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My Experience as a GreenPAC Parliamentary Intern

By: George Philp

With a background in environmental policy and a keen interest in Canadian politics, I was so excited to begin the 2019-2020 GreenPAC Parliamentary Internship for the Environment. I was eager to learn more about the Canadian parliamentary system, work alongside environmental political leaders, and help raise the profile of the environment at the ballot box.

In the lead up to the 2019 federal election, the interns helped coordinate and lead GreenPAC’s 100 Debates on the Environment initiative. Thanks to the dedication of GreenPAC staff, interns, and local debate organizers, we managed to host over 100 non-partisan, local candidates debates entirely focused on the environment. More than 15,000 Canadians attended debates from coast to coast to hear from the over 300 candidates who participated. As an intern, I had the opportunity to work with local debate organizers, engage in social media promotions for the initiative, and learn first hand how to successfully organize national environmental campaigns.

Local debate organizers in Vancouver Granville

Another personal highlight for me was the 5-day internship camping retreat at Gatineau Park. During the retreat, the interns met with Canadian environmental leaders, including former Canadian Environmental Commissioner Julie Gelfand, learned about what to expect from the internship, and took part in leadership and professional development exercises. I also had the opportunity to get to know my fellow interns and GreenPAC staff members while appreciating the natural beauty of the capital region.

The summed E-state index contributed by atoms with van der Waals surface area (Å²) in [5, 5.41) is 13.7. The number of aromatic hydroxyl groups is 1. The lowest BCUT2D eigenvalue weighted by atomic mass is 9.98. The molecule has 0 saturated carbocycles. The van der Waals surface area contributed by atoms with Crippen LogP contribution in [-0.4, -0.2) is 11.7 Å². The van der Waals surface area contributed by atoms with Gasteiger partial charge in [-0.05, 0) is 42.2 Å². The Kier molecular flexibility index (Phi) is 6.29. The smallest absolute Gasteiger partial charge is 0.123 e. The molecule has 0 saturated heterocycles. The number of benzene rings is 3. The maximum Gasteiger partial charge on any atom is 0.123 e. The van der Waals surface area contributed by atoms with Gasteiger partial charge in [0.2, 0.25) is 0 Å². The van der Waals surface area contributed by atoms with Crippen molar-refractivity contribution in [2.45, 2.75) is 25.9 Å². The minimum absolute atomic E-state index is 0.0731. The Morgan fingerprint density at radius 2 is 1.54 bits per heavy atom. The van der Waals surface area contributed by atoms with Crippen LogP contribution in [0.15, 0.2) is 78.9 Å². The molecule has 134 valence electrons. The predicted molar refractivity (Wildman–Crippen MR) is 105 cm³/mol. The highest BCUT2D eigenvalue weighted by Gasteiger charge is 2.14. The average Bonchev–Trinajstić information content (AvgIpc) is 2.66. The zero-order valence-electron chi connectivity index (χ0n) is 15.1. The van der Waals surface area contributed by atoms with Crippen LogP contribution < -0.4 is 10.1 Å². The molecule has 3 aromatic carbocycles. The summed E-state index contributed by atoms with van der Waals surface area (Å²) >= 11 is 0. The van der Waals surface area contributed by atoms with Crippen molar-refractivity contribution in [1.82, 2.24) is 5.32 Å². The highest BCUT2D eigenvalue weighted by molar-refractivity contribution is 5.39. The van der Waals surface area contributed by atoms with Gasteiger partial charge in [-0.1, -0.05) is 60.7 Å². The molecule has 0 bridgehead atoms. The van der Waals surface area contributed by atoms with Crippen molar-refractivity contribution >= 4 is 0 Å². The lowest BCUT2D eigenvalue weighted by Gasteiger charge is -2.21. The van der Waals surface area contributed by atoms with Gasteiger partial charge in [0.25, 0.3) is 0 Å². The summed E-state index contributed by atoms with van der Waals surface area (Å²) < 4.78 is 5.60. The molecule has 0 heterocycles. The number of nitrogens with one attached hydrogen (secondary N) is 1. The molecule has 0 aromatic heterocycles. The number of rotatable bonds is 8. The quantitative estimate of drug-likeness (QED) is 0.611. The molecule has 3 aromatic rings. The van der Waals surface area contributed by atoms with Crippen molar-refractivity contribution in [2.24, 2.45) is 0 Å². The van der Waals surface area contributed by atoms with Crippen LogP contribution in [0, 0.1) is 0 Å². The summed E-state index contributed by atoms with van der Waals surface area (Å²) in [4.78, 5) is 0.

What are we up to now? Since the election, interns have been engaged in a dynamic research project focused on understanding the opportunities for and barriers to environmental leadership within the House of Commons. To do this, we are collating every bill during the 42nd Parliament that had a major focus on the environment and examining what factors led to the passing, or lack thereof, of the environmental legislation. The project also includes interviews with past and present MPs endorsed by GreenPAC to better understand the challenges individual MPs face in bringing environmental solutions into fruition while in office. This research aligns well with GreenPAC’s mission of promoting environmental leadership within the House of Commons and with my own interests in environmental politics. What I’ve taken away from this project is a heightened understanding of parliamentary procedure and the realities of MPs’ responsibilities.

Interviewing MP Michael Chong

So far, the internship has offered a unique and flexible learning opportunity, and living at the nucleus of Canadian politics in Ottawa has been an exciting experience. I am looking forward to meeting with more environmental champions and advancing my knowledge of Canadian politics in 2020!


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